AuthorConnect Chat: Julie Zhuo’s Advice for New Managers in Growing Businesses

AuthorConnect Chat with Julie Zhuo

“You may not feel like you have all the answers…and that is OK.” —Julie Zhuo

Julie Zhuo. You may know the name as one of Silicon Valley’s top product design executives, notably a long-time leader at Facebook. She was on the frontlines as the company grew from a college-only platform to the social networking monolith it is today.

From her experience in a scaling startup and learning to manage teams on-the-job came her groundbreaking book The Making of a Manager: What to Do When Everyone Looks to You. Our team at BookPal had the pleasure of sitting down with Julie in this AuthorConnect Chat, in which she shares her advice for new managers and best practices for meetings, feedback, team leadership, and more.

“I was always getting asked to do things that I had never done before.”

While at Facebook, Julie explains she adapted to constantly changing situations and projects, giving a tour one day and diving deep in design the next. But when asked to step up and manage a team, she had trouble finding resources targeted to help new managers—so many were designed for current leaders who wanted to learn how to be more effective. The Making of a Manager fills that gap. Even ten years later, Julie says, “I remembered a lot of what it felt like to be new to that job—not just all the things I didn’t know but also a lot of the emotions that came from transitioning,” and those lessons and experiences were all poured into her book.

Part of her struggle as a new manager came with having to lead a former peer (or even a superior). When asked how to handle this, Julie answered with what not to do. Instead of maintaining a fluid dynamic with her team, Julie tried to act the way she thought managers were “supposed” to act, causing more rifts than intended. “I definitely did not acknowledge the awkwardness, and in retrospect, I really wish I had because it wasn’t authentic to what I was actually feeling, and I think…people can tell.”

The biggest lesson she has for managers in these conversations is: listen. Listen to your team members. Listen to their goals and what they hope to achieve so you know how to best support them. Listen to their ideas of what’s working and what could improve at the team level—and how to improve it. Listen as much as you can. You do not need to have all the answers.

“The job of the manager is to help the team do its best work.”

Sometimes, empowering a team to do its best work means making sure time is utilized in the most effective way. When it comes to improving meetings, Julie’s advice is twofold: outcomes and feedback. Julie explains that by focusing on an “outcome” (rather than the more common “purpose”), the meeting organizer and attendees are forced to envision the end result and drive towards it. That outcome is then the foundation upon which two-way feedback is built. A great place to start is by asking if attendees feel the meeting outcome was achieved. If not, you will need to find out why in order to improve.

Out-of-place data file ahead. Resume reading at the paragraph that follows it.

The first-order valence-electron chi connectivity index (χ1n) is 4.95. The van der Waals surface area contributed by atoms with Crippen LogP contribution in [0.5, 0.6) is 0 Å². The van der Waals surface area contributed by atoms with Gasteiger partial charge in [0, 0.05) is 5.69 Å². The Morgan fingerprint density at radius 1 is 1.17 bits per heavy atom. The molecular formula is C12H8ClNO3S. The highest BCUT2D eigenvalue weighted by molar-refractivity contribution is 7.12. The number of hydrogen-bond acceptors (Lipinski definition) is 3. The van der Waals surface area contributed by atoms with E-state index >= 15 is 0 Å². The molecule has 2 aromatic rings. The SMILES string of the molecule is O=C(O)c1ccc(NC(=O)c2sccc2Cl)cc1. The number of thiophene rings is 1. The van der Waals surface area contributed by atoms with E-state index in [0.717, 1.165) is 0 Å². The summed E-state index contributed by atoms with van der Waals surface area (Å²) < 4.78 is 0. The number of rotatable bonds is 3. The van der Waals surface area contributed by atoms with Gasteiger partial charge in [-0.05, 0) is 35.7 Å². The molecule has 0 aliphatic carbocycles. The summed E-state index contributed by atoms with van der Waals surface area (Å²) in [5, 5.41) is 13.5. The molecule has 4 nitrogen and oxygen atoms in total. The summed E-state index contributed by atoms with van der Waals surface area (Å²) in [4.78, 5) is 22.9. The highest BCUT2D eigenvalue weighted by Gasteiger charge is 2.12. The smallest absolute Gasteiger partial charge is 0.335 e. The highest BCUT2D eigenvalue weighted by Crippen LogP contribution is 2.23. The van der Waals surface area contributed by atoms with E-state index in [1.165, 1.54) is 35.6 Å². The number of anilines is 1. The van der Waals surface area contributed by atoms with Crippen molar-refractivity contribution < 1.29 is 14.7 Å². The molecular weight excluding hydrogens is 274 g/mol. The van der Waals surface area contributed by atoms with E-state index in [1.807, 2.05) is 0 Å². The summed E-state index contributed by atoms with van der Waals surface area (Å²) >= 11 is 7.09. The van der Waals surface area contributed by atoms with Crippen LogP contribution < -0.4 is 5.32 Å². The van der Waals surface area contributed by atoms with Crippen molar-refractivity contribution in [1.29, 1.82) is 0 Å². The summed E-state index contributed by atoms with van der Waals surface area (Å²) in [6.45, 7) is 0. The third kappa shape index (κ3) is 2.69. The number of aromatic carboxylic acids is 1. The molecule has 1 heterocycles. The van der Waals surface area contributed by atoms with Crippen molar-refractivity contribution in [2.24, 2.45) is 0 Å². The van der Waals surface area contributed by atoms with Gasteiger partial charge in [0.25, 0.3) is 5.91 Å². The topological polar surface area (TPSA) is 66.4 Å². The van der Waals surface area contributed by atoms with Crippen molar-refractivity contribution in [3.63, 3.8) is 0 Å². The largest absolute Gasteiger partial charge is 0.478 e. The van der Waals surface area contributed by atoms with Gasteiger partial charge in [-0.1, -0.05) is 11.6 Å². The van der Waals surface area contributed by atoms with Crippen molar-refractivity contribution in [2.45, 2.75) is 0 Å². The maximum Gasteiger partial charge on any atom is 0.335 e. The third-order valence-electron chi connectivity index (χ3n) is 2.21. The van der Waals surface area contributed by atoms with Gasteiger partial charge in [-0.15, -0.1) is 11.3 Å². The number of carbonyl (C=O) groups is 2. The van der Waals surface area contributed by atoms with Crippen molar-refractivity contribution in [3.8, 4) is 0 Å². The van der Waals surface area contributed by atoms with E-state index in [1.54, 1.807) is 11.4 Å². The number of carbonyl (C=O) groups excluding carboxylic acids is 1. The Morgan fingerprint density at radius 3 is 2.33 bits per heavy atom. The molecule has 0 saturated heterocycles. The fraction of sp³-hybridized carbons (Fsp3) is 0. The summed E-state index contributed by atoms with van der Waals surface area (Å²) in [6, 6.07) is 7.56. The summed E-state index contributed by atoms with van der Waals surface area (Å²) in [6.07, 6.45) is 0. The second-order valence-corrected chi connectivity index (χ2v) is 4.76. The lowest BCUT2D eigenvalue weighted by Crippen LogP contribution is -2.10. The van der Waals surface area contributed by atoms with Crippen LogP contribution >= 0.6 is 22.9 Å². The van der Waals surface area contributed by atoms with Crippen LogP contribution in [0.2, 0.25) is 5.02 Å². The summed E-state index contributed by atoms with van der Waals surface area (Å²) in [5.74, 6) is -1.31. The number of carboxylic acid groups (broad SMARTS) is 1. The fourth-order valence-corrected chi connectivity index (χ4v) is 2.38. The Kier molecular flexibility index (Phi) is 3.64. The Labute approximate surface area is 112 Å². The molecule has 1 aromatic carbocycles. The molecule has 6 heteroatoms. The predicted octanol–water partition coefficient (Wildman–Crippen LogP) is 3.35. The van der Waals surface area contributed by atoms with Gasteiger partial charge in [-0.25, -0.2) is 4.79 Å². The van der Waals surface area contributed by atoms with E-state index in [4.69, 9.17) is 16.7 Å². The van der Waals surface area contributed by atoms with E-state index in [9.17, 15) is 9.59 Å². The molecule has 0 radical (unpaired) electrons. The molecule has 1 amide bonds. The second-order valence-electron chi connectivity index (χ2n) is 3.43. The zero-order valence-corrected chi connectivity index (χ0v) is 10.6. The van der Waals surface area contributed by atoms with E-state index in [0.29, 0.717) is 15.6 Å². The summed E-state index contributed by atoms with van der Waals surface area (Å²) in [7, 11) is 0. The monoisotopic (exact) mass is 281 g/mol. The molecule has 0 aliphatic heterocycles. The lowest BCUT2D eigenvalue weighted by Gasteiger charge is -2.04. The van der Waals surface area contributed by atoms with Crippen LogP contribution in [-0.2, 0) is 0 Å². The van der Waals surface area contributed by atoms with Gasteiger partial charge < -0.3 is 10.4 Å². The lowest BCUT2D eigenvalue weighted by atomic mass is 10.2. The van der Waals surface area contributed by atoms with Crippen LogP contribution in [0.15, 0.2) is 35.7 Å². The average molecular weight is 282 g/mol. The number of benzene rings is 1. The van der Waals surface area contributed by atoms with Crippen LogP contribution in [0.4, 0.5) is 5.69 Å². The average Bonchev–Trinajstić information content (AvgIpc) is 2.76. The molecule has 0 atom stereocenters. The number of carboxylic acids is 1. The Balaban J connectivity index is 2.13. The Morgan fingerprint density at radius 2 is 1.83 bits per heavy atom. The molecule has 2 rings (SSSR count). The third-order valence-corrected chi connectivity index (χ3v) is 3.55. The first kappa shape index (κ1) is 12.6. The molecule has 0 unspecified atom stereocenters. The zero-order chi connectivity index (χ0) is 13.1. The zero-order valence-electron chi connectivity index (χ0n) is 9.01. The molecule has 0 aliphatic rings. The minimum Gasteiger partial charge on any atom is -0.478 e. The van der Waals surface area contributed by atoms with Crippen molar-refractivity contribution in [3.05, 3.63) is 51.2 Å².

Finally, Julie offers three simple tips for managing a scaling team. As the business around you grows and your responsibilities shift to accommodate that growth, follow these key steps:

      1. Get good at delegating and growing leaders. The more your team scales, the harder it will be for you (as a manager) to understand what’s happening on the ground floor. You need to have a reliable leadership system all the way up and down the chain in order to feel confident in decisions and management.
      2. Establish a team identity. Everyone on the team should be able to answer the question, What does this team stand for? Build an identity with strong values and norms to keep everyone connected and on track.
      3. Align new hires with team values. Once that identity is set, Julie insists you maintain it by “ensuring that the people who are going to join the team are talented, are capable, and most importantly, are people who are going to further [those] values.”

Every managerial experience is different, but Julie has crafted a comprehensive guide (that reads more like an intimate conversation) to help new managers conquer their insecurities and lead their teams to success. For the full AuthorConnect Chat, check out the video below. You can order The Making of a Manager in bulk today for your staff, business, or organization. Looking for more books like Julie’s? She recommends Crucial Conversations, High Output Management, and Mindset.

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This post was written by Danielle Brown, Ecommerce Specialist at BookPal. She is currently reading Julie of the Wolves by Jean Craighead George.

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